Andy 09:51
We go all the way back, Larry, I think it’s Episode Two. Episode Two is polygraph. So probably not. Episode Three was interstate transfer stuff too.

Larry 09:59
So yeah, well, we talk about it periodically, but the audience comes and goes, and we have new listeners that have never been with us before. We’ve got a lot of new listeners in the last 60 episodes since we’ve talked about in a great detail. So we’ve got new people listening for the first time that will hear this kind of stuff, and you’ll get to ask me why all these things about it. It just doesn’t make any sense, but why?

Andy 10:25
All right, well, first up, then is an article. It isn’t really an article–this is a press release from the Office of Justice Program. The US Department of Justice is where this comes from. The website would be ojp.gov. The Justice Department awards 20 million to help register and track PFRs and to Protect young athletes and protect sexual violence. This is fresh news from the Office of Justice Programs Office of sex offender sentencing, monitoring, Apprehending, Registering and tracking. Today announced it was awarded approximately 20 million smackeroos to help states, US territories, and tribal communities register and track PFRs and protect Americans from sexual violence. What do you people have to say? Why would you put this in here?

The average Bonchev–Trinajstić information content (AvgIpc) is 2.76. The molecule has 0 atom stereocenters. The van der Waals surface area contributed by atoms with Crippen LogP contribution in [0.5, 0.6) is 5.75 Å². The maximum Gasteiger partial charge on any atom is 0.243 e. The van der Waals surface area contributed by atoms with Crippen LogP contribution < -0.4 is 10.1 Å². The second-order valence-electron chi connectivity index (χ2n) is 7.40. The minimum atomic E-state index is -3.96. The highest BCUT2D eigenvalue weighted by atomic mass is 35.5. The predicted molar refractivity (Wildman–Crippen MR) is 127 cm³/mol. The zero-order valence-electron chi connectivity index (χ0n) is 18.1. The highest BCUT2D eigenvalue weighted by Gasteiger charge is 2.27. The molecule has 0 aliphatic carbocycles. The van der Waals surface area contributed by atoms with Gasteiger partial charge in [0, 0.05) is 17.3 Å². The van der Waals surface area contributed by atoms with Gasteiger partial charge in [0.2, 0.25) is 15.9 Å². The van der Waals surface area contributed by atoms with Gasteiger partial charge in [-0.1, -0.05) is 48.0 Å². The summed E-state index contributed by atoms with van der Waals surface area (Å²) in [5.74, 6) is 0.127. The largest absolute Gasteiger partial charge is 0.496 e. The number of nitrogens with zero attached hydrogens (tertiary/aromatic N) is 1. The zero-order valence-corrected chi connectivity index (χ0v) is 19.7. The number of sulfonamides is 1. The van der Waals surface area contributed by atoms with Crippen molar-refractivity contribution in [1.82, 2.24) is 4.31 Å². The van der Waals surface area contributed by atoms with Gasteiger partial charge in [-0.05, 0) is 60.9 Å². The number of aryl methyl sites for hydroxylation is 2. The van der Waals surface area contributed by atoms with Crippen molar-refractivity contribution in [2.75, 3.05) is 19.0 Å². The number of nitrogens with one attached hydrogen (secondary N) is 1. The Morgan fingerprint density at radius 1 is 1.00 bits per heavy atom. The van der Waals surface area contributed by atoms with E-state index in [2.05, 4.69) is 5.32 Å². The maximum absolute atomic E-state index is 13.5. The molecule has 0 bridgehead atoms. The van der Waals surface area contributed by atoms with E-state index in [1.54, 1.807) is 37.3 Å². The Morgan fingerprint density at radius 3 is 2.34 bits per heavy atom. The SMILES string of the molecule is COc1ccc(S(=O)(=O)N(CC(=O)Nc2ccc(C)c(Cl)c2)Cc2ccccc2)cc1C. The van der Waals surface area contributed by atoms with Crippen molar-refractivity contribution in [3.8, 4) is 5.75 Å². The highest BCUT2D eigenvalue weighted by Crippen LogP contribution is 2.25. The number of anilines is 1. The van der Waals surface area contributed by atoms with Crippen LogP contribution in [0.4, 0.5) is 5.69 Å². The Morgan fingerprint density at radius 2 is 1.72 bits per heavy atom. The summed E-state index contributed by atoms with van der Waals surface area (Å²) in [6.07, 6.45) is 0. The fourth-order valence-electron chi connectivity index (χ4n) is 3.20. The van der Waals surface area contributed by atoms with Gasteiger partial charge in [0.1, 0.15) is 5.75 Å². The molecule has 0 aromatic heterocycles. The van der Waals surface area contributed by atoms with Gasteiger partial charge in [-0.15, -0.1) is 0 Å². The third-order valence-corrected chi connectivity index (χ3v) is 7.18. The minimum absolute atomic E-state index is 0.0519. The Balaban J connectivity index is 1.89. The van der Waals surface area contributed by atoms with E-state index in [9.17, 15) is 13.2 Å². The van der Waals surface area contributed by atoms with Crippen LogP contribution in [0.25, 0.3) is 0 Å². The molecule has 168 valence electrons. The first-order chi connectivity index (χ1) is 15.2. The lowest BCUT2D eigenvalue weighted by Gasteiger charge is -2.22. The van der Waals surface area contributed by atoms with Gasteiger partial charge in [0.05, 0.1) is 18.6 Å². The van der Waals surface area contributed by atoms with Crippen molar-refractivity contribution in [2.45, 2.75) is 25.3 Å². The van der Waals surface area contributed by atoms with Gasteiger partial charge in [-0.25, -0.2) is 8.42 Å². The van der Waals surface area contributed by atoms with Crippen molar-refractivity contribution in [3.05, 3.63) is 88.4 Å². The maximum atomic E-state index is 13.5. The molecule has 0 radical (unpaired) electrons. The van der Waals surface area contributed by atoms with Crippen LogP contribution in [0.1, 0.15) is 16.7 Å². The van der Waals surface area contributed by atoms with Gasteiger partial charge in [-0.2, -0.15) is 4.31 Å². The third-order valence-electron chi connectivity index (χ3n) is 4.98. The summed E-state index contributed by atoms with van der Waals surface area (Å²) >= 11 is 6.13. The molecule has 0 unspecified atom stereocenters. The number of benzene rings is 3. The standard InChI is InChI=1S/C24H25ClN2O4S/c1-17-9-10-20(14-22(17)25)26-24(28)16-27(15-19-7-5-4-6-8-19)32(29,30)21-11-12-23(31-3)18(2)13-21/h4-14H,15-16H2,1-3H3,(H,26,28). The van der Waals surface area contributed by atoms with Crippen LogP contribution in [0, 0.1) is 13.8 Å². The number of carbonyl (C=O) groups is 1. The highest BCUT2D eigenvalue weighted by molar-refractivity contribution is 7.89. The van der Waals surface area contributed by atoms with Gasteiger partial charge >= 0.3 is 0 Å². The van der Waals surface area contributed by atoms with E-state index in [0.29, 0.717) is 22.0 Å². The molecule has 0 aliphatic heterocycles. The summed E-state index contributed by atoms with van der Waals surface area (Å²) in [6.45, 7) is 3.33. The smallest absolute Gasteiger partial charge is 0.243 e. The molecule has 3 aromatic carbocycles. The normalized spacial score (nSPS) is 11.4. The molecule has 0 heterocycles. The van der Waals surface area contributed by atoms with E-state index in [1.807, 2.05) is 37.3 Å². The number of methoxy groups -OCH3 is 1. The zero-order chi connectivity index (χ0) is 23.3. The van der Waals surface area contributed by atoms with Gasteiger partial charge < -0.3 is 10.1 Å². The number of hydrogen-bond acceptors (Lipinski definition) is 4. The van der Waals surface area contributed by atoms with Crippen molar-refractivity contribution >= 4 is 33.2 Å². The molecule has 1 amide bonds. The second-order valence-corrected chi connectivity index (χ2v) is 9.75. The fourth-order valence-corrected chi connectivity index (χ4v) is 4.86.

Larry 11:21
Well, to illustrate, it’s all about the money. It’s ironic to me that we hear all this banter about, particularly from the red states, they want smaller federal government. But you look who’s lining up to get this federal money? It’s plenty of the red states that want a smaller federal government. How can you want a smaller federal government and have your paw out to get money from a government that you think should be smaller?

Andy 11:49
Does seem a little inconsistent, though. The article says, “The Office of Justice Programs’ Office of Sex Offender Sentencing, Monitoring, Apprehending, Registering, and Tracking today announced it has awarded approximately $20 million to help states, U.S. territories and tribal communities register and track sex offenders and protect Americans from sexual violence.” What do you people have to say?